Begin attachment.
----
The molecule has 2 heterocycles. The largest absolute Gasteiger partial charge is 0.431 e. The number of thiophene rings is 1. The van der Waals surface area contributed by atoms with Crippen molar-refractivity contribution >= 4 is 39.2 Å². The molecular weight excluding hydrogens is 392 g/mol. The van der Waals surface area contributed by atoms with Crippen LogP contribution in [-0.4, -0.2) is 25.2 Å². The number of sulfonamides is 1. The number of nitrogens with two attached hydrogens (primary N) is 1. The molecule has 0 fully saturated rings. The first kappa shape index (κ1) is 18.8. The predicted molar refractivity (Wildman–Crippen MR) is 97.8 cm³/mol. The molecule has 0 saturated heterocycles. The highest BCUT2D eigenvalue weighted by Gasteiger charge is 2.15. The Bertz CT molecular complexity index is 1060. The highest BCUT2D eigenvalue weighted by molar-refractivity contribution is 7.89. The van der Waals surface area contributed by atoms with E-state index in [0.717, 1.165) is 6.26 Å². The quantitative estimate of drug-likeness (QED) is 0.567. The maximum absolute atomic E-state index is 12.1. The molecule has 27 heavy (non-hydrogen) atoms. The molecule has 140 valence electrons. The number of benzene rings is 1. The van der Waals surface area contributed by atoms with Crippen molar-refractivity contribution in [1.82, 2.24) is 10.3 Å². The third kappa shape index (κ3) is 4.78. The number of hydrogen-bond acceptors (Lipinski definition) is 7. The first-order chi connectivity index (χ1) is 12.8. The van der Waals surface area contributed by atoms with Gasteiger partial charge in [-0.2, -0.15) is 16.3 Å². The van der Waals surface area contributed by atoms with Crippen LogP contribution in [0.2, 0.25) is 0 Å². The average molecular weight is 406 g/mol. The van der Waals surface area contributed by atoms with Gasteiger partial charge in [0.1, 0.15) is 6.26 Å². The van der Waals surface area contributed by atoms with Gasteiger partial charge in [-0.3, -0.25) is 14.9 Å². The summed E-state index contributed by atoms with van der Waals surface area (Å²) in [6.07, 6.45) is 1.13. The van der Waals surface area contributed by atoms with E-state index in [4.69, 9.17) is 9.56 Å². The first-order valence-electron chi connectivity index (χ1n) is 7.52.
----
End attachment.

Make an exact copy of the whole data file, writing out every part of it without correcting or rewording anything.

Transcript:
The molecule has 2 heterocycles. The largest absolute Gasteiger partial charge is 0.431 e. The number of thiophene rings is 1. The van der Waals surface area contributed by atoms with Crippen molar-refractivity contribution >= 4 is 39.2 Å². The molecular weight excluding hydrogens is 392 g/mol. The van der Waals surface area contributed by atoms with Crippen LogP contribution in [-0.4, -0.2) is 25.2 Å². The number of sulfonamides is 1. The number of nitrogens with two attached hydrogens (primary N) is 1. The molecule has 0 fully saturated rings. The first kappa shape index (κ1) is 18.8. The predicted molar refractivity (Wildman–Crippen MR) is 97.8 cm³/mol. The molecule has 0 saturated heterocycles. The highest BCUT2D eigenvalue weighted by Gasteiger charge is 2.15. The Bertz CT molecular complexity index is 1060. The highest BCUT2D eigenvalue weighted by molar-refractivity contribution is 7.89. The van der Waals surface area contributed by atoms with E-state index in [0.717, 1.165) is 6.26 Å². The quantitative estimate of drug-likeness (QED) is 0.567. The maximum absolute atomic E-state index is 12.1. The molecule has 27 heavy (non-hydrogen) atoms. The molecule has 140 valence electrons. The number of benzene rings is 1. The van der Waals surface area contributed by atoms with Crippen molar-refractivity contribution in [1.82, 2.24) is 10.3 Å². The third kappa shape index (κ3) is 4.78. The number of hydrogen-bond acceptors (Lipinski definition) is 7. The first-order chi connectivity index (χ1) is 12.8. The van der Waals surface area contributed by atoms with Gasteiger partial charge in [-0.2, -0.15) is 16.3 Å². The van der Waals surface area contributed by atoms with Crippen LogP contribution in [0.2, 0.25) is 0 Å². The average molecular weight is 406 g/mol. The van der Waals surface area contributed by atoms with Gasteiger partial charge in [0.1, 0.15) is 6.26 Å². The van der Waals surface area contributed by atoms with Gasteiger partial charge in [-0.3, -0.25) is 14.9 Å². The summed E-state index contributed by atoms with van der Waals surface area (Å²) in [6.07, 6.45) is 1.13. The van der Waals surface area contributed by atoms with E-state index in [4.69, 9.17) is 9.56 Å². The first-order valence-electron chi connectivity index (χ1n) is 7.52.